Roaming around Gikondo Expo Grounds on its last day of Made in Rwanda Expo instilled a nostalgic feeling.
Colorful booths and the smell of brochettes on discount and thanks to the Private Sector Federation (PSF), those garments with Made-in-Rwanda tags are not going anywhere, neither are the Rwandan-made smartphones.
In a couple of weeks, a similar exhibition is planned in Rubavu town in Western Province.
This year’s edition was exciting. It crashed the old, groundless marriage of two concepts: Made in Rwanda and Kitenge (wax print), only-in-Rwanda handcrafts and Africa’s-first electronics drove every visitor wild.
Best exhibitors awarded
For the best exhibitor award, the decision would be a no-brainer, even for anyone who only set foot at the expo. And evidently, PSF had the same observation when they pronounced Volkswagen Rwanda the Overall Best Exhibitor.
Cement maker CIMERWA came as the first runner-up followed by Blueflame, a kitchenware company that assembles ovens and cookers in Muhima, Kigali.
PSF also awarded the best exhibitors in sector categories.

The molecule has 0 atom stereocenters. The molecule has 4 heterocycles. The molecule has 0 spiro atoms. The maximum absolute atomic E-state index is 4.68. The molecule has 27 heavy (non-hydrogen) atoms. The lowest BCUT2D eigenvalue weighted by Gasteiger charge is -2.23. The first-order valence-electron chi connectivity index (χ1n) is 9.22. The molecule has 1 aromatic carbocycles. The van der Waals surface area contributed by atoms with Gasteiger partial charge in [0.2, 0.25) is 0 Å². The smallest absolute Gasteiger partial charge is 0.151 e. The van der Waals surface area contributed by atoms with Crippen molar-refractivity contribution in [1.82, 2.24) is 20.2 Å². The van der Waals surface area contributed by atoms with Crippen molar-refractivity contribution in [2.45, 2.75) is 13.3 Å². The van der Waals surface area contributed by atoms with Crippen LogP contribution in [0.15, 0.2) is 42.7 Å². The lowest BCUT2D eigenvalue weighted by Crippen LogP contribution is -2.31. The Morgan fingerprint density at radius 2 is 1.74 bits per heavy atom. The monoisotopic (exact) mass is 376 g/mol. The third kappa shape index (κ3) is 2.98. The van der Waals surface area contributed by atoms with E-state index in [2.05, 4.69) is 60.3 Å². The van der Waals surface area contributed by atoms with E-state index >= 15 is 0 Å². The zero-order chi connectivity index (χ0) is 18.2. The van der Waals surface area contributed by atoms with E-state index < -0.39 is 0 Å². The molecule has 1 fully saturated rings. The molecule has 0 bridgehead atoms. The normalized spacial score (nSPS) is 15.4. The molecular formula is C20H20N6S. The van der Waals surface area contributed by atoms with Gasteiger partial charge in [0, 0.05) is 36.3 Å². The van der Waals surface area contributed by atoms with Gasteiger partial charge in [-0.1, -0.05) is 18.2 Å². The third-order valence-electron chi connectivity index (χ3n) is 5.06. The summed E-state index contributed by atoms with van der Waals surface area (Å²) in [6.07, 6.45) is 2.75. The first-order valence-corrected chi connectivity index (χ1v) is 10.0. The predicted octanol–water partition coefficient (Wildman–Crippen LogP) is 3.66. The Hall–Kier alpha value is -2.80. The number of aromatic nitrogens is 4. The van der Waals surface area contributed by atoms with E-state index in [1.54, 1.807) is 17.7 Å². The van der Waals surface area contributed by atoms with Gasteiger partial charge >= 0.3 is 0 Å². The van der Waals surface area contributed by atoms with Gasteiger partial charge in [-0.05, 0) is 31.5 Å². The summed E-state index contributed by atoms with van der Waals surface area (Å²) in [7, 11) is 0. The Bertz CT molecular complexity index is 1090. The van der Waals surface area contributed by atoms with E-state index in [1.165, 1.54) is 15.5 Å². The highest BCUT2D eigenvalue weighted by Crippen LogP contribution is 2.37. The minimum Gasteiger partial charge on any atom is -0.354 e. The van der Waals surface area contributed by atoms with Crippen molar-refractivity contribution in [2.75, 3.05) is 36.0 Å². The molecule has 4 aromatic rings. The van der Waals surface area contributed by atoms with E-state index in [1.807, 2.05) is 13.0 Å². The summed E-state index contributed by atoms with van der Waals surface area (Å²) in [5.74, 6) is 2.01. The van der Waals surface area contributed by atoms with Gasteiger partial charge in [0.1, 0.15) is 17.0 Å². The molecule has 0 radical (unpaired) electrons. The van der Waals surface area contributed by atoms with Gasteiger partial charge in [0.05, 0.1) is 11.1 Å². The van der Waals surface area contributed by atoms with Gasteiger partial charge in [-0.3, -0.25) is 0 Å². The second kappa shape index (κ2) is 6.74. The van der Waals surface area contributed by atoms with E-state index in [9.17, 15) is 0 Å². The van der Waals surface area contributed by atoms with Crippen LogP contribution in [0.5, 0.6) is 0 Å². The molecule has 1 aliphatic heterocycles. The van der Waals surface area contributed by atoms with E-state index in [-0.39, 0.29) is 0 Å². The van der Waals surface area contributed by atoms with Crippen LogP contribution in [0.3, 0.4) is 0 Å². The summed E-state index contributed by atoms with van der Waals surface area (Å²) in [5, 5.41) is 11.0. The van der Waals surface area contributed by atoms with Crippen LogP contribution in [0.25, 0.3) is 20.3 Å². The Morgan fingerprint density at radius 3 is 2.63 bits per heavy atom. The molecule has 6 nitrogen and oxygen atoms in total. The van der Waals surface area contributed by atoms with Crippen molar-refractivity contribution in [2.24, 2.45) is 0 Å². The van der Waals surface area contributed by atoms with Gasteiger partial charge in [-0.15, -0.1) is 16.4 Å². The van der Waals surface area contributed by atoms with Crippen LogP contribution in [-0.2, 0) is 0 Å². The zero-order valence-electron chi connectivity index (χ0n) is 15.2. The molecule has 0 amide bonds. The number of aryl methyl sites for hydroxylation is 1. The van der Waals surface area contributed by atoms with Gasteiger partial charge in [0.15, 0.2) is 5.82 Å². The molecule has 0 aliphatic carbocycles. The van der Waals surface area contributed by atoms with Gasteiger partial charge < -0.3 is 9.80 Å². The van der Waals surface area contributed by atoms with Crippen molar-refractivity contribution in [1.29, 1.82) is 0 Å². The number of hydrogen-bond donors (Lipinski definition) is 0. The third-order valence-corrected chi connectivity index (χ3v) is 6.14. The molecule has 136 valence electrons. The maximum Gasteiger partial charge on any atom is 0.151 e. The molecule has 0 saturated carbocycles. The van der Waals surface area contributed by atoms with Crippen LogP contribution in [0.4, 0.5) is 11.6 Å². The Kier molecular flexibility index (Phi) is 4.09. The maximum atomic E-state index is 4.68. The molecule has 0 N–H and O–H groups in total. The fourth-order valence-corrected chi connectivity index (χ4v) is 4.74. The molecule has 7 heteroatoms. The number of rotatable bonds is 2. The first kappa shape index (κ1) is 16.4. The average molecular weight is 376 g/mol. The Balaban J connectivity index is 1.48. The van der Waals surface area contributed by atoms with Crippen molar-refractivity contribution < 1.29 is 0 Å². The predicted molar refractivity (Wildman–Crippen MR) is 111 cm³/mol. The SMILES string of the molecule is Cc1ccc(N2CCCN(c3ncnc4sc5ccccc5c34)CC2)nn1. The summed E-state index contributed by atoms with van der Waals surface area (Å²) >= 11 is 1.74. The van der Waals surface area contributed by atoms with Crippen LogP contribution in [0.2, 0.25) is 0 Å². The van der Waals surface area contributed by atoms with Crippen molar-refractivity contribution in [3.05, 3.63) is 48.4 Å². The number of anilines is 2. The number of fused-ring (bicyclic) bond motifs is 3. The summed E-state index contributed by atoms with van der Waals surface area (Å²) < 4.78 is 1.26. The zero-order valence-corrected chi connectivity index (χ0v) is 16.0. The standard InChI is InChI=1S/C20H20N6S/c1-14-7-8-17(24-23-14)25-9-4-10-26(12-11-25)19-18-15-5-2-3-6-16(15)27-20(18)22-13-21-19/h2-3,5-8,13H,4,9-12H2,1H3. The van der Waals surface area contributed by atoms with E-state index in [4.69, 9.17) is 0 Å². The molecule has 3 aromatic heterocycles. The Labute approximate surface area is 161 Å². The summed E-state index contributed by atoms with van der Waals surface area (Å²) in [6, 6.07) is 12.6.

Alex Woodhouse scooped the Arts and Crafts award while Real Contractors was recognized in furniture. Agropy in Chemicals and Pharmaceuticals, as well as Sunpreme in construction, were awarded.
Megabit, a web hosting company outcompeted other ICT stands while IPRC Kigali was the best innovation exhibitor. In agro-processing, a Rubavu-base coffee company won the award. And from an aggressively tight contest among innumerable textile exhibitors emerged Supreme Garments a winner.
In addition to the exhibitors, PSF also rewarded its top three partners led by GIZ Rwanda, while recognizing the Eastern Province for sending most exhibitors.
Behind the awards
Found at the booth in the morning after the ceremony, Theophile Bizimana, a 3rd-year student and Innovation Club leader at IPRC Kigali believes that making unique technologies is the secret behind winning the innovation award (which indeed he had with him).
“Our projects are innovative. We have agro-processing industrial machines such as this one [pointing at a four-wheeled machine the size of a truck]. It is called Multipurpose Threshing Machine. The machine that costs Rwf 6 million, is built in five days and can thresh two tons of corn per hour.
The New Times also stopped by the best textile booth, Supreme Garments. The company saw 50 to 80 visitor-buyers every day for two weeks. They believe that a varied range of apparel such as shirts, sportswear, underwear and kids’ clothes they even export to European and Chinese markets was a key factor for their win.
Made-in-Rwanda 2019 that officially opened November 22nd, registered 468 exhibitors -marking a slight increment from about 460 exhibitors last year. Even though until press time the overall survey has not been published, this year’s edition received more visitors than 51,000 from last year, according to PSF.